Herridge said he’s one of the lucky ones and attributes his life being saved to the availability of the automatic external defibrillator (AED) placed in St. Bon’s arena by the foundation.

He has since been asked to become involved in the Heart and Stroke Foundation’s Hockey Heroes Weekend which will take place May 16-18 at Twin Rinks in St. John’s. The event offers teams the opportunity to play hockey with NHL alumni while raising funds for worthy causes.

Frank Healey, director of fund development for the foundation in Newfoundland and Labrador, said one of those causes is to get AEDs installed in some of the province’s schools.

“We’ve identified 43 schools in the province with at-risk students — students who have existing heart conditions — and we’ve managed to get AEDs in 20 of them, so we have another 23, but ultimately we’d like to get them in every school,” Healey told The Telegram Monday.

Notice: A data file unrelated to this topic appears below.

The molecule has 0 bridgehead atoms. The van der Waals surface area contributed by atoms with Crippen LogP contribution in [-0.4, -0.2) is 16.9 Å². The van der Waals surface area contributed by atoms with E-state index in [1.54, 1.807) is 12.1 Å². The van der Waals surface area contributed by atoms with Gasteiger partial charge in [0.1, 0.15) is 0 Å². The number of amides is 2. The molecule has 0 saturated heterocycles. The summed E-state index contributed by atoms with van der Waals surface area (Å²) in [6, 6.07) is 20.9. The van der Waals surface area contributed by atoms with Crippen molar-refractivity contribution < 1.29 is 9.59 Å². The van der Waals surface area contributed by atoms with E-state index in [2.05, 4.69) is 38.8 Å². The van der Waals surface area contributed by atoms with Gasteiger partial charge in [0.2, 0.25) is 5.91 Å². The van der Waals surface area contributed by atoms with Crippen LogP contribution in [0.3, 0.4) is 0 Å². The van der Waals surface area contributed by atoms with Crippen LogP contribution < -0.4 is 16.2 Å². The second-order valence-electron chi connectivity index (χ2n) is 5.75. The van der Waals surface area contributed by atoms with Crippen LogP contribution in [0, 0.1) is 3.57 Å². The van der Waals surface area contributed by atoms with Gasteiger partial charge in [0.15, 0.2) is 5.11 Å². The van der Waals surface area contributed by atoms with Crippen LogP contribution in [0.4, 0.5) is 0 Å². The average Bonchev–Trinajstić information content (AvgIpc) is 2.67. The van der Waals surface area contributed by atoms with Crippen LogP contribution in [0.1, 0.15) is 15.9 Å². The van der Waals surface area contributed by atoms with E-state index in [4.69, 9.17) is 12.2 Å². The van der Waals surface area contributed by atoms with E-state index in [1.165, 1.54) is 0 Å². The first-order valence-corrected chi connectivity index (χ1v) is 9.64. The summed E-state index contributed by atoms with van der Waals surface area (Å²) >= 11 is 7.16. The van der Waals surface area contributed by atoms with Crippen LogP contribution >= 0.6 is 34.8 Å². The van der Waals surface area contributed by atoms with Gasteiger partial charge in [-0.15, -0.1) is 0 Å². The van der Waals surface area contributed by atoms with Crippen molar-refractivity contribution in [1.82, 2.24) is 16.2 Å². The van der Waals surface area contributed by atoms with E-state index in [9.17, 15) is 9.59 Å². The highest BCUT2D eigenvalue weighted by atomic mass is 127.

He said it usually costs about $3,000 a unit, which includes installation and training.  

“If we were to go into every school it would be quite a costly venture, but our goal at the end of the day is to get them in every school,” said Healey.

Herridge says that’s what he hopes to accomplish by getting involved with the hockey tournament.

“If I had my say they would be in every public building,” he said.

“I’m from a very religious family and the Lord works in mysterious ways,” said Herridge. “I believe this happened to me for a reason, and this is my reason. I’m happy and delighted they asked me to get involved and I hope we can generate enough revenue to get AEDs for the schools,” he said.

To get involved in the tournament go to and scroll to bottom for details or email Herridge at

Organizations: Heart and Stroke Foundation of Newfoundland and Labrador, Gatorade, Mercy Hospital Health Sciences Centre Ottawa Senators NHL

Geographic location: Newfoundland and Labrador